July 11, 2011, 2:26 PM — An investor lawsuit filed in Delaware accuses News Corp. chief executive Rupert Murdoch of hurting the media conglomerate's value by using its resources to "enrich himself and his family members at the Company's and its public shareholders' expense."
You can read the entire lawsuit here.
What triggered the latest legal action, of course, was the phone-tapping scandal that eventually led to the closure of the 168-year-old trashy British tabloid News of the World.
That's just the most current outrage to investors, who say Murdoch long "has treated News Corp. like a family candy jar."
The latest example is News Corp.'s acquisition of television and film production company Shine Group Ltd., owned by Murdoch's daughter, Elisabeth. News Corp. paid $615 million to buy Shine -- about $250 million more than the investors say the company is worth.
It was the Shine acquisition that prompted the initial lawsuit, which was amended to include the News of the World fiasco.
But check this out: Not only did Murdoch waste $580 million in 2005 by buying Myspace, which his company promptly drove into oblivion, he paid his wife, Wendi Deng, nearly $300,000 to provide "strategic advice" to Myspace China over a three-year period. (This comes from News Corp.'s 2010 annual report.)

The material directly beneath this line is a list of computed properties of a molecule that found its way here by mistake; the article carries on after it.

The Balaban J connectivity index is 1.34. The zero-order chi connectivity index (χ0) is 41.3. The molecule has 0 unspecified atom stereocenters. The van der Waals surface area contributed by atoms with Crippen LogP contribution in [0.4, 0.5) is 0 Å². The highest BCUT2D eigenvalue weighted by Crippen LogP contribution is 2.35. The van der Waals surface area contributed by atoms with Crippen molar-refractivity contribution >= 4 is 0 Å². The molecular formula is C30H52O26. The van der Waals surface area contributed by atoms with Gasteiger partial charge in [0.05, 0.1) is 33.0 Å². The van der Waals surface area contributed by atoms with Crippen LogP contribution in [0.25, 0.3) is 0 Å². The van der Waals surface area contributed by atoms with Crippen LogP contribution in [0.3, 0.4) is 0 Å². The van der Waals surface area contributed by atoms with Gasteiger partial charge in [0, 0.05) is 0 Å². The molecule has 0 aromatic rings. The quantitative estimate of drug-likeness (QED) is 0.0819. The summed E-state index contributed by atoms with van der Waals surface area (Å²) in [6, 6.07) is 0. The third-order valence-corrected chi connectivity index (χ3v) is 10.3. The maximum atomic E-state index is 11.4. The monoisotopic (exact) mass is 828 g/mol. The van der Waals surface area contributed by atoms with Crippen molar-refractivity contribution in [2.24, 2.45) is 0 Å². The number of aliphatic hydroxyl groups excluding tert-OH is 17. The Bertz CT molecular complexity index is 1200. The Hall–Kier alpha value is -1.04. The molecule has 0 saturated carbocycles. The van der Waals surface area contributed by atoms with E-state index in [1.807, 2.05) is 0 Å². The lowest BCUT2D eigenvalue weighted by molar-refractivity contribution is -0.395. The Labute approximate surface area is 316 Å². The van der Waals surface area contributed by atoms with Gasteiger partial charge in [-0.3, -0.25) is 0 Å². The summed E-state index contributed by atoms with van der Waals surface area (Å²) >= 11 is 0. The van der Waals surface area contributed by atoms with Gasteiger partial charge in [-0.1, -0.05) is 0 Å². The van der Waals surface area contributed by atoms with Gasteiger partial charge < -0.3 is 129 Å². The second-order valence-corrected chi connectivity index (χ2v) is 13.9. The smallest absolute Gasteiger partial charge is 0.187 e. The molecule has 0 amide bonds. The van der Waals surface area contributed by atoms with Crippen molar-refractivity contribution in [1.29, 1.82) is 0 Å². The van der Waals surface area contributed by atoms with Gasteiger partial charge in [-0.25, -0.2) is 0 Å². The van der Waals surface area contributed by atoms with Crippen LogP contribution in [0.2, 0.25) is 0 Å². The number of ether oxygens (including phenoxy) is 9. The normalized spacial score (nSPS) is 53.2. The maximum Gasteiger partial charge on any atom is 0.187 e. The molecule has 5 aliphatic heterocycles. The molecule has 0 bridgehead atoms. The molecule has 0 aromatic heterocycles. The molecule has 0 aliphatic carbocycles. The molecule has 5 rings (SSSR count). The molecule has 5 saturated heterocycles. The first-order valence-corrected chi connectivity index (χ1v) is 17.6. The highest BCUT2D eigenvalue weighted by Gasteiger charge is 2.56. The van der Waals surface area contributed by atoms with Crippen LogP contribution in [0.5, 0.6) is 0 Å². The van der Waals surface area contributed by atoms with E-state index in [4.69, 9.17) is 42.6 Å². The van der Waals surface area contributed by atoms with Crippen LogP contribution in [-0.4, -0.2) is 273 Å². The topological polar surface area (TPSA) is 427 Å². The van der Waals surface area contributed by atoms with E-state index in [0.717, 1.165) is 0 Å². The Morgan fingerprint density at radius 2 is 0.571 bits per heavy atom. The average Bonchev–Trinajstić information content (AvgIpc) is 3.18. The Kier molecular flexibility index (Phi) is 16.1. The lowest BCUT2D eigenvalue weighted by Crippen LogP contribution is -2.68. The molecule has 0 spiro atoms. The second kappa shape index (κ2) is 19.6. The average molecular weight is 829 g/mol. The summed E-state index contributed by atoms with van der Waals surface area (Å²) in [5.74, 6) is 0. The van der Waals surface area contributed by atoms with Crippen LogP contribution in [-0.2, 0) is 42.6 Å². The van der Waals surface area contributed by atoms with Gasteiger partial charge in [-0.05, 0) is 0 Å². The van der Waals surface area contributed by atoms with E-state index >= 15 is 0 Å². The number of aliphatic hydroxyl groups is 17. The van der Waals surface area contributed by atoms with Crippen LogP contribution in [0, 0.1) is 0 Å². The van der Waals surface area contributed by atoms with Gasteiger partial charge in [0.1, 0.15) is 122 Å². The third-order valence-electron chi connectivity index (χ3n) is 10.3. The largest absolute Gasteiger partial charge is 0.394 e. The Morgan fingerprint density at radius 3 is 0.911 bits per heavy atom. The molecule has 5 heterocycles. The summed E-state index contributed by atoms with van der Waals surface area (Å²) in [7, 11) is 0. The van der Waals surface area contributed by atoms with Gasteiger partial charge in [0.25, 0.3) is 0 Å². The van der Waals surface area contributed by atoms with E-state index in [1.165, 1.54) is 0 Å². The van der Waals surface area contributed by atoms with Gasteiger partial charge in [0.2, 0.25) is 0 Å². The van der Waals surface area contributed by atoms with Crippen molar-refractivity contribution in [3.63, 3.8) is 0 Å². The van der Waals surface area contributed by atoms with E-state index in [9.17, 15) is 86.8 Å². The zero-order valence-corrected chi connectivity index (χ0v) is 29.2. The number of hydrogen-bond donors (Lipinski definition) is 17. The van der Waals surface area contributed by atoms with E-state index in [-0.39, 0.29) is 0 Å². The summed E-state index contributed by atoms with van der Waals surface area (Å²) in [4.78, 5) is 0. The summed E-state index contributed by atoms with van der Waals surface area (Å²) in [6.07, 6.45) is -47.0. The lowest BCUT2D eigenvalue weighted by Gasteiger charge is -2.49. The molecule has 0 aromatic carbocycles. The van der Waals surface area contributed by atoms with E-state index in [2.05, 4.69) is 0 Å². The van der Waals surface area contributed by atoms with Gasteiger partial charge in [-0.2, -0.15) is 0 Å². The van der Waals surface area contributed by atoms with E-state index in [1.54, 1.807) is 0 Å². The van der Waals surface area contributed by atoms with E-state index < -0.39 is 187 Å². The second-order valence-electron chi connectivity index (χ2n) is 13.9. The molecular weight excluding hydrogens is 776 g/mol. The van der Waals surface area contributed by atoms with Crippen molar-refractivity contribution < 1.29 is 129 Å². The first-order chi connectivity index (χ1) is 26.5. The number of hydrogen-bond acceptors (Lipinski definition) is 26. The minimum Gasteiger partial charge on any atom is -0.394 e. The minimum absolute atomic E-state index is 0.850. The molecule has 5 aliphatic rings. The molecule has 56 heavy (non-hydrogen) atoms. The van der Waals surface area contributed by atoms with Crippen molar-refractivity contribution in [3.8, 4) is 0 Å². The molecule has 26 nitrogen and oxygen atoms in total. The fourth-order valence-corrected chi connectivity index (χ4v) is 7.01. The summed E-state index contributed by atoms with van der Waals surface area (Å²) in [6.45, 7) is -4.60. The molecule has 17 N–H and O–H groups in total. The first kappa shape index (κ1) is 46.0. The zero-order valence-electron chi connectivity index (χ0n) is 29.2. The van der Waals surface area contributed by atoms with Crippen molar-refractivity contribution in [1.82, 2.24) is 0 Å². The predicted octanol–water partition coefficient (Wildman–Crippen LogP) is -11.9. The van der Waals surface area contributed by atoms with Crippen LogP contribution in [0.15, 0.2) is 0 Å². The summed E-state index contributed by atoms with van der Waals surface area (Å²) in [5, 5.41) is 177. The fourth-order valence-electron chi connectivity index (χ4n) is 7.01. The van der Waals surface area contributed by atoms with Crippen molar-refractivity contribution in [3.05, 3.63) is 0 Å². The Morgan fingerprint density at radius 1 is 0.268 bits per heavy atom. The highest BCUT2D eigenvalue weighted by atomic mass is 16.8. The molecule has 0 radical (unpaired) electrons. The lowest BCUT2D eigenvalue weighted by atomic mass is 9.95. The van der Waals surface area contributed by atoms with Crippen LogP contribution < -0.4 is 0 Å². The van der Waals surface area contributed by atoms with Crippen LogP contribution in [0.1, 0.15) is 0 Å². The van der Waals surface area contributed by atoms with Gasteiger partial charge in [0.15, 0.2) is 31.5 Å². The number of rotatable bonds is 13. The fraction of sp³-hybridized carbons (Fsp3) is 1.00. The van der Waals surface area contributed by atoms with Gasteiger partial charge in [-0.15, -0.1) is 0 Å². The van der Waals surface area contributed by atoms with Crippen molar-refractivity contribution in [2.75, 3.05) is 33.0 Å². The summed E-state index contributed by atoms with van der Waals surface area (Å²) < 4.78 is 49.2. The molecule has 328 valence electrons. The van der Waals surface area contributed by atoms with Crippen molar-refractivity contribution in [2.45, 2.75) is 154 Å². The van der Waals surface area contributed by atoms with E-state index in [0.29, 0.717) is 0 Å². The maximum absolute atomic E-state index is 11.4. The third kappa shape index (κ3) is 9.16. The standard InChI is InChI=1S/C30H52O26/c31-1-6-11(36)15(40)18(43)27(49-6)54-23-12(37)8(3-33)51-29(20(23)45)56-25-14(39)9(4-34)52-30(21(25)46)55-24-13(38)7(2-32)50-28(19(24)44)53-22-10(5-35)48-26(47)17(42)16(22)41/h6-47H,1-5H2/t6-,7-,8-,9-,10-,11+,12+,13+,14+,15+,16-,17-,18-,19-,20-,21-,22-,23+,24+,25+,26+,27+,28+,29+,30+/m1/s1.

It appears that Deng's main credential for the job is that she's from China. Unless Rupert figured her stint as a junior executive at Hong Kong's Star TV -- before she married Murdoch way back in 1999, when no one had ever heard of Facebook, Twitter or LinkedIn, never mind Myspace -- qualified her to advise a social networking site.
And look at how Rupert's gut instinct paid off!
* Two-thirds of the staff were laid off in January, and the MySpace China CEO resigned.
This came just a couple of years after Deng was supposed to come in and save MySpace China following the September 2008 resignation of the previous chief executive.
And yet those malcontent investors fail to perceive Deng's strategic brilliance. She was worth twice what News Corp. paid her, even as MySpace was worth about 6 percent of what Murdoch paid for it in 2005 when it finally was unloaded earlier this month for $35 million.